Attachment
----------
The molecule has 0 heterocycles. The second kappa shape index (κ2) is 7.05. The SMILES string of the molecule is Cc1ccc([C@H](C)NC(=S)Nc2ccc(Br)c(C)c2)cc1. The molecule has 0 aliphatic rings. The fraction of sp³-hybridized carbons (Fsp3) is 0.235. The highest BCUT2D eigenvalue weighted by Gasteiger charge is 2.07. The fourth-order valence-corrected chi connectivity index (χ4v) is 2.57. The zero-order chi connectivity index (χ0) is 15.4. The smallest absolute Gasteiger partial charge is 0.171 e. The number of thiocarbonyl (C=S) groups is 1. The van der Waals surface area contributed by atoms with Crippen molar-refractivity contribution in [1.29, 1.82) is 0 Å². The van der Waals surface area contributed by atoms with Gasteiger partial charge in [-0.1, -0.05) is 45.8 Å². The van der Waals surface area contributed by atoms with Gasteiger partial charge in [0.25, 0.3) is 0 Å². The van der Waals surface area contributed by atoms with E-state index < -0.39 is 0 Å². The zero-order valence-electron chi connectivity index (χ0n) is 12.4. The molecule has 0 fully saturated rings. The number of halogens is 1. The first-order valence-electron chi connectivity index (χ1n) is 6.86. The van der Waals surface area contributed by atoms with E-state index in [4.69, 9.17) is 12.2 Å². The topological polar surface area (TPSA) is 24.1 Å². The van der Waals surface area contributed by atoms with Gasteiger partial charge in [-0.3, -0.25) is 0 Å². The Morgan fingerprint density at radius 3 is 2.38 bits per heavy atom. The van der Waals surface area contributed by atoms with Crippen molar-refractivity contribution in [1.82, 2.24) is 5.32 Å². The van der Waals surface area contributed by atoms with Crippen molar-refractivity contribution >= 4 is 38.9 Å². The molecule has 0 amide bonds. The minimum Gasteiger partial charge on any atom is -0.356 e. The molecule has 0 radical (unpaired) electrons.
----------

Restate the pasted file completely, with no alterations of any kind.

The molecule has 0 heterocycles. The second kappa shape index (κ2) is 7.05. The SMILES string of the molecule is Cc1ccc([C@H](C)NC(=S)Nc2ccc(Br)c(C)c2)cc1. The molecule has 0 aliphatic rings. The fraction of sp³-hybridized carbons (Fsp3) is 0.235. The highest BCUT2D eigenvalue weighted by Gasteiger charge is 2.07. The fourth-order valence-corrected chi connectivity index (χ4v) is 2.57. The zero-order chi connectivity index (χ0) is 15.4. The smallest absolute Gasteiger partial charge is 0.171 e. The number of thiocarbonyl (C=S) groups is 1. The van der Waals surface area contributed by atoms with Crippen molar-refractivity contribution in [1.29, 1.82) is 0 Å². The van der Waals surface area contributed by atoms with Gasteiger partial charge in [-0.1, -0.05) is 45.8 Å². The van der Waals surface area contributed by atoms with Gasteiger partial charge in [0.25, 0.3) is 0 Å². The van der Waals surface area contributed by atoms with E-state index < -0.39 is 0 Å². The zero-order valence-electron chi connectivity index (χ0n) is 12.4. The molecule has 0 fully saturated rings. The number of halogens is 1. The first-order valence-electron chi connectivity index (χ1n) is 6.86. The van der Waals surface area contributed by atoms with E-state index in [4.69, 9.17) is 12.2 Å². The topological polar surface area (TPSA) is 24.1 Å². The van der Waals surface area contributed by atoms with Gasteiger partial charge in [-0.3, -0.25) is 0 Å². The Morgan fingerprint density at radius 3 is 2.38 bits per heavy atom. The van der Waals surface area contributed by atoms with Crippen molar-refractivity contribution in [1.82, 2.24) is 5.32 Å². The van der Waals surface area contributed by atoms with Crippen molar-refractivity contribution >= 4 is 38.9 Å². The molecule has 0 amide bonds. The minimum Gasteiger partial charge on any atom is -0.356 e. The molecule has 0 radical (unpaired) electrons.